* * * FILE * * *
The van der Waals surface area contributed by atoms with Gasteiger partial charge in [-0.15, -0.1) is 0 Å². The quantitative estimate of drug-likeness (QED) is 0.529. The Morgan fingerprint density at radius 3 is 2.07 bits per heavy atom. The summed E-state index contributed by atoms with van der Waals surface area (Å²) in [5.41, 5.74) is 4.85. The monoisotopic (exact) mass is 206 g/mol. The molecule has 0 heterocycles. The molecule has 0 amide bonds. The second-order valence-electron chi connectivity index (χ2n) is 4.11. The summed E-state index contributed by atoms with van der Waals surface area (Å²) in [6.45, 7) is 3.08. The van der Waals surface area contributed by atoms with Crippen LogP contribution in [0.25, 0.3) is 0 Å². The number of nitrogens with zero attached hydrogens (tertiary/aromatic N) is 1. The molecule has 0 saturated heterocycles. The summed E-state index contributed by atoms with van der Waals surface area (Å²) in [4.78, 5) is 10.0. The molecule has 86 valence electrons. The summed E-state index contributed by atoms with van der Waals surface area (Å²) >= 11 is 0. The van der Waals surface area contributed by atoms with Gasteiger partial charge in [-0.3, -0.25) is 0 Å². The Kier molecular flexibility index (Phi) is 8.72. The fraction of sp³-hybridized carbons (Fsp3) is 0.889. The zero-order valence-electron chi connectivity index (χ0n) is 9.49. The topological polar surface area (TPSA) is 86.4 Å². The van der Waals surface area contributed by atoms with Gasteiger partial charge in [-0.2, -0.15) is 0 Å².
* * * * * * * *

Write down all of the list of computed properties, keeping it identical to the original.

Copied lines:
The van der Waals surface area contributed by atoms with Gasteiger partial charge in [-0.15, -0.1) is 0 Å². The quantitative estimate of drug-likeness (QED) is 0.529. The Morgan fingerprint density at radius 3 is 2.07 bits per heavy atom. The summed E-state index contributed by atoms with van der Waals surface area (Å²) in [5.41, 5.74) is 4.85. The monoisotopic (exact) mass is 206 g/mol. The molecule has 0 heterocycles. The molecule has 0 amide bonds. The second-order valence-electron chi connectivity index (χ2n) is 4.11. The summed E-state index contributed by atoms with van der Waals surface area (Å²) in [6.45, 7) is 3.08. The van der Waals surface area contributed by atoms with Crippen LogP contribution in [0.25, 0.3) is 0 Å². The number of nitrogens with zero attached hydrogens (tertiary/aromatic N) is 1. The molecule has 0 saturated heterocycles. The summed E-state index contributed by atoms with van der Waals surface area (Å²) in [4.78, 5) is 10.0. The molecule has 86 valence electrons. The summed E-state index contributed by atoms with van der Waals surface area (Å²) >= 11 is 0. The van der Waals surface area contributed by atoms with Gasteiger partial charge in [-0.3, -0.25) is 0 Å². The Kier molecular flexibility index (Phi) is 8.72. The fraction of sp³-hybridized carbons (Fsp3) is 0.889. The zero-order valence-electron chi connectivity index (χ0n) is 9.49. The topological polar surface area (TPSA) is 86.4 Å². The van der Waals surface area contributed by atoms with Gasteiger partial charge in [-0.2, -0.15) is 0 Å².